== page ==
Horn, Gyula

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Horn, Gyula,

1932–2013, Hungarian political leader, b. Budapest, grad. Don Rostov College, Russia. In 1956 he joined Hungary's Communist party and helped crush the anti-Soviet uprising. He worked in the finance and then (1959) the foreign ministry, was a diplomat in Bulgaria and Romania, and became foreign minister in 1989. A pragmatic reformer, Horn worked throughout the 1970s and 80s to liberalize the Communist party. In 1989 he and his Austrian counterpart cut the barbed-wire fence on their countries' border, a televised act that encouraged East Germans to flee to West Germany via Hungary and Austria and contributed to the collapse of Communist rule in Eastern Europe. Horn helped transform Hungary's Communist party into the Socialist party and became party leader in 1990. A member of parliament from 1990 to 2010, he was prime minister of a coalition government from 1994 to 1998 that embraced free-market policies.
References in periodicals archive ?
Dacic told the press, after signing the book of condolences at the Hungarian Embassy over the death of former Hungarian prime minister Gyula Horn, that the EU proposed that the date of the first conference of representatives of the Serbian government and the EU be held in December at the latest.
En aquel periodo dificil de transicion, los dirigentes hungaros buscaban con quien aliarse economica y militarmente, y, como recordo luego el primer ministro socialistas Gyula Horn, se decidieron por Europa.
Prime Minister Gyula Horn says 80 per cent of crime in Hungary is linked to foreigners.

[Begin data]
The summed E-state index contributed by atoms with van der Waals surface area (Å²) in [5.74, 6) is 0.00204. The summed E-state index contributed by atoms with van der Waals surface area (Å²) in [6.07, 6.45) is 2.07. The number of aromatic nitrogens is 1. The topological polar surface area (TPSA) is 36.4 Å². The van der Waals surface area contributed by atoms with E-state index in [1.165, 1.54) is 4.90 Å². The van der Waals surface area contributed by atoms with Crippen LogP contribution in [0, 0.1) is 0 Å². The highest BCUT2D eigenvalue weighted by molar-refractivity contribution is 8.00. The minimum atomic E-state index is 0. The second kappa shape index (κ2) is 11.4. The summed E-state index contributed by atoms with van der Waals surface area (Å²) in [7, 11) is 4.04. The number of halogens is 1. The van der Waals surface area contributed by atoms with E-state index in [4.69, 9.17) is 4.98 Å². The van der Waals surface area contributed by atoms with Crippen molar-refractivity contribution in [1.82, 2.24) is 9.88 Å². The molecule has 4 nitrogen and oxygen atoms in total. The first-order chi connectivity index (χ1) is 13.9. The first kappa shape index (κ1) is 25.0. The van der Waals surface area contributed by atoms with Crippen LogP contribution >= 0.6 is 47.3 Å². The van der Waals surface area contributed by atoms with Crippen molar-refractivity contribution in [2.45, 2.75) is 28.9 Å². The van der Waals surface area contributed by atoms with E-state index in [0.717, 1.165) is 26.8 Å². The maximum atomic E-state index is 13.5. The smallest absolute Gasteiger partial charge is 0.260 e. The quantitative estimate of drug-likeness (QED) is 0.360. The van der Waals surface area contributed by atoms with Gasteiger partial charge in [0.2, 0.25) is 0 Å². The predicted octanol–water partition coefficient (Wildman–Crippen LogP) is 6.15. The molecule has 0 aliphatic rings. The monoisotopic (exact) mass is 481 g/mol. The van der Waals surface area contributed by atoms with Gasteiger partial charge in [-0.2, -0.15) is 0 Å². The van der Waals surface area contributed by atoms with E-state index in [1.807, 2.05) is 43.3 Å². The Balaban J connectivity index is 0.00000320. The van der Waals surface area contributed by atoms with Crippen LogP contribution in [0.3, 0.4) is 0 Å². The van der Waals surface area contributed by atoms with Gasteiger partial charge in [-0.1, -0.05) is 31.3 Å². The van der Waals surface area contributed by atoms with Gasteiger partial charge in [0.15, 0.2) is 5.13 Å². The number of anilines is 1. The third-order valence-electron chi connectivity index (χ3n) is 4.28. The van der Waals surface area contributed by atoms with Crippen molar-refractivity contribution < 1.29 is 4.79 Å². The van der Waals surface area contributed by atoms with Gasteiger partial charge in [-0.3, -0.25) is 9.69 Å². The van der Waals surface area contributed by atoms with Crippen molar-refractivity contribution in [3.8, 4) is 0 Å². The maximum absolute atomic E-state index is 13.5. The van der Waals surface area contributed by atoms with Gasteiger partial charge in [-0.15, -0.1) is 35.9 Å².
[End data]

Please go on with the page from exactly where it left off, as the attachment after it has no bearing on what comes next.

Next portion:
Both Socialist Prime Minister Mr Gyula Horn and parliamentary elections challenger Mr Viktor Orban are firmly committed to democracy and the free market.
Our prime minister, Gyula Horn, was foreign minister in the pre-1989 government that once staked its entire being on that small celestial token of socialist solidarity with Mother Russia.
Forty years ago, Gyula Horn was a slight man of 24 dressed in a trenchcoat, carrying a revolver and assisting the Soviet occupation forces in hunting down supporters of the vanquished Hungarian revolution - many of whom were subsequently hanged.
Under great pressure from the EU and NATO, Prime Ministers Vladimir Meciar and Gyula Horn signed a bilateral state treaty on Good Neighborly Relations and Friendly Cooperation in March 1995, aimed at resolving disputes concerning borders and minority rights.
Gyula Horn insisted that the treaty protected the Hungarian minority as a "community.
So in April I talked to Imre Pozsgay, the Bishop of Seged and to Gyula Horn, then foreign minister (and doing alright today - he is prime minister).
It was dispiriting to the utmost to see Budapest's Foreign Minister, Gyula Horn, return from an honorable visit to Rumania Libera only to greet the Foreign Minister of South Africa.